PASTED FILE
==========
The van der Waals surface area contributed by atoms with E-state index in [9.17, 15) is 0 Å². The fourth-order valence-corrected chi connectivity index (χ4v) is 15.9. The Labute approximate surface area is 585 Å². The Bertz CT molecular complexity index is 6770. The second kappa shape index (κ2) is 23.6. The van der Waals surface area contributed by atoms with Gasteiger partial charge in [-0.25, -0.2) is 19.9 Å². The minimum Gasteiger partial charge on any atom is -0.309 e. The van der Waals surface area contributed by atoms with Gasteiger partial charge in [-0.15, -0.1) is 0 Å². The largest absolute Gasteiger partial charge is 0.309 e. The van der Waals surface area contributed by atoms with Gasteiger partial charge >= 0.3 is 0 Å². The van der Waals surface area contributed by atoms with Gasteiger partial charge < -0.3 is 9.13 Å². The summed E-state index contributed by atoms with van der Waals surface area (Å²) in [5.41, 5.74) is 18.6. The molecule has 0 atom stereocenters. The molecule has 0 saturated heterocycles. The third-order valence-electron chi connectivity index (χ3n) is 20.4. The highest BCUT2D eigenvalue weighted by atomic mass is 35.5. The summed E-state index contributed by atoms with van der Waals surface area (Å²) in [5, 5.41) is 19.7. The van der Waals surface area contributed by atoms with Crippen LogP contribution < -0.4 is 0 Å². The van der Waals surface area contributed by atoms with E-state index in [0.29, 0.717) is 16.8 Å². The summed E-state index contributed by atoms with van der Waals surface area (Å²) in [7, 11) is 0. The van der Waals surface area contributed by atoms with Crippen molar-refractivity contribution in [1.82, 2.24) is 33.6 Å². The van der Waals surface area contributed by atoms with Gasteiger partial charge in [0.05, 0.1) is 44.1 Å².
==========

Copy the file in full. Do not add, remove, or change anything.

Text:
The van der Waals surface area contributed by atoms with E-state index in [9.17, 15) is 0 Å². The fourth-order valence-corrected chi connectivity index (χ4v) is 15.9. The Labute approximate surface area is 585 Å². The Bertz CT molecular complexity index is 6770. The second kappa shape index (κ2) is 23.6. The van der Waals surface area contributed by atoms with Gasteiger partial charge in [-0.25, -0.2) is 19.9 Å². The minimum Gasteiger partial charge on any atom is -0.309 e. The van der Waals surface area contributed by atoms with Gasteiger partial charge in [-0.15, -0.1) is 0 Å². The largest absolute Gasteiger partial charge is 0.309 e. The van der Waals surface area contributed by atoms with Gasteiger partial charge >= 0.3 is 0 Å². The van der Waals surface area contributed by atoms with Gasteiger partial charge < -0.3 is 9.13 Å². The summed E-state index contributed by atoms with van der Waals surface area (Å²) in [5.41, 5.74) is 18.6. The molecule has 0 atom stereocenters. The molecule has 0 saturated heterocycles. The third-order valence-electron chi connectivity index (χ3n) is 20.4. The highest BCUT2D eigenvalue weighted by atomic mass is 35.5. The summed E-state index contributed by atoms with van der Waals surface area (Å²) in [5, 5.41) is 19.7. The van der Waals surface area contributed by atoms with Crippen LogP contribution < -0.4 is 0 Å². The van der Waals surface area contributed by atoms with E-state index in [0.29, 0.717) is 16.8 Å². The summed E-state index contributed by atoms with van der Waals surface area (Å²) in [7, 11) is 0. The van der Waals surface area contributed by atoms with Crippen molar-refractivity contribution in [1.82, 2.24) is 33.6 Å². The van der Waals surface area contributed by atoms with Gasteiger partial charge in [0.05, 0.1) is 44.1 Å².